• How about performance incentives?  

You may research what hospitals, or companies in other industries, are doing to reward workers who stay long with you. 

Finally, go straight to the source of new nurses: the schools. Medical organizations usually partner with nursing schools for an internship, so you might also want to consider striking a conversation with these students to work straight with your company right after graduation. Offer incentives such as paying and assisting for their nursing licensure exam and review, plus the sign-on bonus mentioned above. 

Promote a culture of support within your organization. 

Mental health is just as important as physical health. This tenet held especially during the pandemic, as everyone had bouts of exhaustion. With extended shifts and the number of patients growing exponentially, nurses feel tired physically, emotionally, and mentally. The typical days off and improved benefits may not be enough for nurses to feel supported. When nurses are not met with the same care and concern they give to their patients, they leave as an employee would. 

Many companies have instated mental health programs during the pandemic. With the network of medical professionals your institution has, it would be easier to come up with wellness programs that offer, at the very least, welfare checks with mental health professionals. Your institution may even consider granting “mental health leaves” for your nurses to take perhaps one shift off just to relax and recollect.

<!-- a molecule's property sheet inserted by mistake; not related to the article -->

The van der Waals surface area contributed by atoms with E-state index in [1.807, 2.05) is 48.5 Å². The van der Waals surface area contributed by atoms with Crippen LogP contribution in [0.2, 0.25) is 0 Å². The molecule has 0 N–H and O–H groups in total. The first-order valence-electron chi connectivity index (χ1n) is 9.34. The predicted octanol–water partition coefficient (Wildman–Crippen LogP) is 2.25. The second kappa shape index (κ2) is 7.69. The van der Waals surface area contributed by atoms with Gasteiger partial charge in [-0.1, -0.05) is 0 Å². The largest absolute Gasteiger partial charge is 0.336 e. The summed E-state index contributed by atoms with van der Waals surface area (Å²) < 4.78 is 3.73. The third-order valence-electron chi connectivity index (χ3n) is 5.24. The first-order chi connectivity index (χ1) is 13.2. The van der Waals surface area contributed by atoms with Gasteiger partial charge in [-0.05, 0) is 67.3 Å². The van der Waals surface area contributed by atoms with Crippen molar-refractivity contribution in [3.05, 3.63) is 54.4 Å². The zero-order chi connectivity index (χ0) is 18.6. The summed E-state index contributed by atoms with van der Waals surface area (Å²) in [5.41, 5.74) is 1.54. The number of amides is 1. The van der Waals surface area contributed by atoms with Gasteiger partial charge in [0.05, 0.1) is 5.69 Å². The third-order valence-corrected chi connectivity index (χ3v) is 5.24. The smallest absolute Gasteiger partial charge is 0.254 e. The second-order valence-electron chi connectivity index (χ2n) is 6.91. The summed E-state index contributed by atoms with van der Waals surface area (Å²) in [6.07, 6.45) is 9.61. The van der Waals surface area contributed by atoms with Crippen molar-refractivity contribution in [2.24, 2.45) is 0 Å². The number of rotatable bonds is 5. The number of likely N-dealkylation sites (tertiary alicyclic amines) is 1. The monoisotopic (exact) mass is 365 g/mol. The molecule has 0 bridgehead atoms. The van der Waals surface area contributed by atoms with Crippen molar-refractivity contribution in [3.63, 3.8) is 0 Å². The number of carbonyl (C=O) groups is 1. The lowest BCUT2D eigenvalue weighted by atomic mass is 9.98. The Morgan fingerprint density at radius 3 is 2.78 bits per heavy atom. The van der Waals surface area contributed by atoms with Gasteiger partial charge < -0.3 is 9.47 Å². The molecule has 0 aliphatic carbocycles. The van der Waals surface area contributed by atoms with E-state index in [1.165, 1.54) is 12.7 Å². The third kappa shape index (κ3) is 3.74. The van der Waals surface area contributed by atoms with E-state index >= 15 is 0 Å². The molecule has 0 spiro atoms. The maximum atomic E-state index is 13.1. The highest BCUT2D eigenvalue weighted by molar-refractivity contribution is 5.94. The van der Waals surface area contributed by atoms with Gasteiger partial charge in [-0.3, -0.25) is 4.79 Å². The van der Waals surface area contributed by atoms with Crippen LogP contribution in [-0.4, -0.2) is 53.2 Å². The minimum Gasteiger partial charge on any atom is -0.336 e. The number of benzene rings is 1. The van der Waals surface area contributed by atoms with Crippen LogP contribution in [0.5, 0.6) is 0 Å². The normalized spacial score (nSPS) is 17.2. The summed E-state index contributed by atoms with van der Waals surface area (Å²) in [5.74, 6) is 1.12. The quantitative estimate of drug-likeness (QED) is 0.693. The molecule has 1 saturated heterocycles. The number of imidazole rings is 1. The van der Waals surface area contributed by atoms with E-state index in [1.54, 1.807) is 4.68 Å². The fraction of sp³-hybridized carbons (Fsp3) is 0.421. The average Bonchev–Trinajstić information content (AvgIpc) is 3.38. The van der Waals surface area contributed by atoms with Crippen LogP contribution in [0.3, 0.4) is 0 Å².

Lastly, give them time to talk to them and let out whatever concerns they have. A listening ear is a good start for them to unburden themselves and leave room for appreciation. Of course, recalibrating your schedules may be challenging since you have clients and patients to take care of, but little acts like the one mentioned would mean a lot to your nurses. 

Aim for magnet status. 

Another means to help retain employees is to be part of the best companies out there. To do this, hospitals and other entities that employ nurses can target the Magnet Recognition Program, which hails medical institutions eligible for the “magnet status.” To have magnet status means to meet top standards when it comes to encouraging nurses to be the best they can be. Magnet hospitals can allow nurses to flourish in giving excellent patient care, participate with interprofessional teams, and contribute to scientific discovery and sharing of knowledge in medicine.2